In practice, the assumption of independence may be invalid in many situations, and by relaxing this strong assumption, we extend the scope of our research. As first shown by Kitamura [12], the empirical likelihood method can be applied not only for independent but also for stationary weakly dependent data characterized by some mixing coefficients.

Let be a real-valued strictly stationary process defined on a probability space . For any two -fields and , define the following coefficient of dependence: where the supremum is taken over all and . For , define . is called strongly mixing or -mixing (see, e.g., [15]) if when .

Further, we also define another coefficient for any two -fields and as follows: where the supremum is taken over all and from such that for all and for all . Define , when . is called absolutely regular or -mixing if when .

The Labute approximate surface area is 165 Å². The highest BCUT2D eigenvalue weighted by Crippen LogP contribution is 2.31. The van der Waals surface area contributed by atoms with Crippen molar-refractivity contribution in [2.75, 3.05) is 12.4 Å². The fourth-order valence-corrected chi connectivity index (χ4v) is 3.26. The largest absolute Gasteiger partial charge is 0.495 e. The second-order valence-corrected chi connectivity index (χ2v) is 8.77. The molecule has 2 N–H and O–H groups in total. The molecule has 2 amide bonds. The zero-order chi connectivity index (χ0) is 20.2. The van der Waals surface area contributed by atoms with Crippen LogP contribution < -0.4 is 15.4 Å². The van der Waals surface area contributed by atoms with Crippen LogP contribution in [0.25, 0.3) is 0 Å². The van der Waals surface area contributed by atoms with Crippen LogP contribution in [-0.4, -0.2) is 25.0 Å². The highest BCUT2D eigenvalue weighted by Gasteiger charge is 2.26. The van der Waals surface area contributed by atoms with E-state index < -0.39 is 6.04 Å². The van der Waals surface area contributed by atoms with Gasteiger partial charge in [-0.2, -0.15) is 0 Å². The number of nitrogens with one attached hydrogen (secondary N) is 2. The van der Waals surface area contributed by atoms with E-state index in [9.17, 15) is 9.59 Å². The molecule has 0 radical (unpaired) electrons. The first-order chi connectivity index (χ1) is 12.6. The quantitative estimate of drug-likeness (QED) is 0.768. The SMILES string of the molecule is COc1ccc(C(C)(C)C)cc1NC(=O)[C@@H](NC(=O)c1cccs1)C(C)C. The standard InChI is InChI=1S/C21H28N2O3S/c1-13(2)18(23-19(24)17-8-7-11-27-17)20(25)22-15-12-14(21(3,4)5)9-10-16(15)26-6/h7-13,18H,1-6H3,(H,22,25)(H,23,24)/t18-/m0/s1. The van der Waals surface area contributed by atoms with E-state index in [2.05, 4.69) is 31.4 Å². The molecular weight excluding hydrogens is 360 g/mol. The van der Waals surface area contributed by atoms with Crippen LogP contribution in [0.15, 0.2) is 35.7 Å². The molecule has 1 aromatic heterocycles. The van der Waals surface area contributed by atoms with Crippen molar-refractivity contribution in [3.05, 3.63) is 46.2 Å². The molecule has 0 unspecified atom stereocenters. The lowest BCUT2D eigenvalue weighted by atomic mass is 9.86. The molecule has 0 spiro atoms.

Under certain (usually mild) conditions, ARMA, GARCH, nonlinear time series models, and Markov chains are -mixing processes (see, e.g., [15]). It is important to note that if a process is -mixing, then it follows that it is also an -mixing sequence.

Further, we will use the notation and the results from two papers: Zhang et al. [16] and Kitamura [12]. Let be a real-valued function such that , where . Let and be the integers depending on , ,  , and as . Set , where is the integer part of . The blocks of consecutive observations will be used for the estimation. Note that is the block length and is the separation between the block starting points. Furthermore, we will use nonoverlapping blocks with .